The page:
How buyers are financing their homes

by Rincey Abraham

Across the country, both home prices and demand for homes grew in 2017, driven by low inventory. As supply and affordability can be a hurdle for some homebuyers, many are still optimistic about their ability to receive financing even as down payments around the country are decreasing.

According to the National Association of Realtors’ 2017 Profile of Home Buyers and Sellers, the typical down payment for first-time homebuyers fell from 6 percent in 2016 to 5 percent in 2017, which matches the lowest amount since 2013. However, the median down payment offered by all homebuyers was 10 percent.

Where are homebuyers getting the money for their down payments? Nearly 60 percent are digging into their personal savings while 38 percent used money from sales of their previous residence to help provide a larger down payment, and 16 percent of respondents received some help from family or friends.

When it comes to getting a mortgage, 88 percent of recent buyers financed their home purchase. Of all buyers, only 34 percent thought the mortgage application and approval process was difficult, which is down from 37 percent last year.

Of those who got a mortgage, 58 percent opted for a conventional mortgage and 34 percent of first-time homebuyers took out a low-down down payment, FHA-backed mortgage. This is up from 33 percent last year, which is an indication that more first-time homebuyers want to get into the market.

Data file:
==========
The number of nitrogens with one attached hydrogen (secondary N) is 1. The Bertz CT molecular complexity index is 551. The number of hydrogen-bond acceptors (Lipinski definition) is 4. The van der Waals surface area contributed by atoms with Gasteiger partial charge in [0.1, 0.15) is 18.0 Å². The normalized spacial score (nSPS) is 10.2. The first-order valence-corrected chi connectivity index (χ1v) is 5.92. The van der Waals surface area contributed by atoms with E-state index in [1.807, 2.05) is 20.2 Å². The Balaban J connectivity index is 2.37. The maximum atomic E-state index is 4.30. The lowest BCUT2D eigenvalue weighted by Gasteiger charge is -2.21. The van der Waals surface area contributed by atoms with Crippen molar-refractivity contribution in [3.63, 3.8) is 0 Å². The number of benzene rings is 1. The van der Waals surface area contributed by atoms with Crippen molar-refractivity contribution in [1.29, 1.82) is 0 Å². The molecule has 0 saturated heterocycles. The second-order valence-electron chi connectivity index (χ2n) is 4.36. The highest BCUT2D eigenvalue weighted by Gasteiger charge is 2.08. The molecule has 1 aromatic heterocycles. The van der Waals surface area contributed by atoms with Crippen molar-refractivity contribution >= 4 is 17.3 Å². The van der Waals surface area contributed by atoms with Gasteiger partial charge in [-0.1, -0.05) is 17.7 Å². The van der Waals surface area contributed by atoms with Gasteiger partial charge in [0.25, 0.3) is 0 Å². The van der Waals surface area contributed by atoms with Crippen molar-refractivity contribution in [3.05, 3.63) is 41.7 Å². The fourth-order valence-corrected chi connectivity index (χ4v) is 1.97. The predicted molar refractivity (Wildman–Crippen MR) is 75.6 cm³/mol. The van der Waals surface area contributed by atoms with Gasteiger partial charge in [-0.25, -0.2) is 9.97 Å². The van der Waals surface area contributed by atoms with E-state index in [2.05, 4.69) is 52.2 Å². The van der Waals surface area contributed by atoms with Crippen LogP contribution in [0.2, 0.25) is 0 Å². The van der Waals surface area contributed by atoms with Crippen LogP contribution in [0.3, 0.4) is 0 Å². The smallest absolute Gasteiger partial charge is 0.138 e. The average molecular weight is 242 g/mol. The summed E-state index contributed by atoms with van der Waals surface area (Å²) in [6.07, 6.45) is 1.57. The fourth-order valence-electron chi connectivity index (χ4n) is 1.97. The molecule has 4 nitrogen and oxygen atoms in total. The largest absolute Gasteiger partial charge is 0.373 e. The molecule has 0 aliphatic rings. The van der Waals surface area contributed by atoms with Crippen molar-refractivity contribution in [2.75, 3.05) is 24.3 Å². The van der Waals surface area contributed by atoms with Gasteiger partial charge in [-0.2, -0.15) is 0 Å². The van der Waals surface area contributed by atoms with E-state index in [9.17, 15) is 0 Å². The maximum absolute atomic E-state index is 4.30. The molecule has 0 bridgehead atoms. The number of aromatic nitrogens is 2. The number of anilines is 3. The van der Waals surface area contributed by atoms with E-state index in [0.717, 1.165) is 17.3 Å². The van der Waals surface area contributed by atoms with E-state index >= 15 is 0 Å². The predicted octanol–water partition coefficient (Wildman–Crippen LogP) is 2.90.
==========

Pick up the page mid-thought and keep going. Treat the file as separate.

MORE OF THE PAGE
However, the main challenge for many first-time buyers is student debt, with 41 percent saying they had debt in 2017. The average debt balance grew from $26,000 in 2016 to $29,000 in 2017, and more than half owe at least $25,000. Nearly half of respondents who said saving for a down payment was difficult cited student loans as being the reason behind their inability to save.

“NAR survey findings on student debt released earlier this fall revealed that an overwhelming majority of millennials with student debt believe it’s delaying their ability to buy a home, and typically for seven years,” said Lawrence Yun, NAR chief economist. “Even in markets with a plethora of job opportunities and higher pay, steep rents and home prices make it extremely difficult to put savings aside for a down payment.”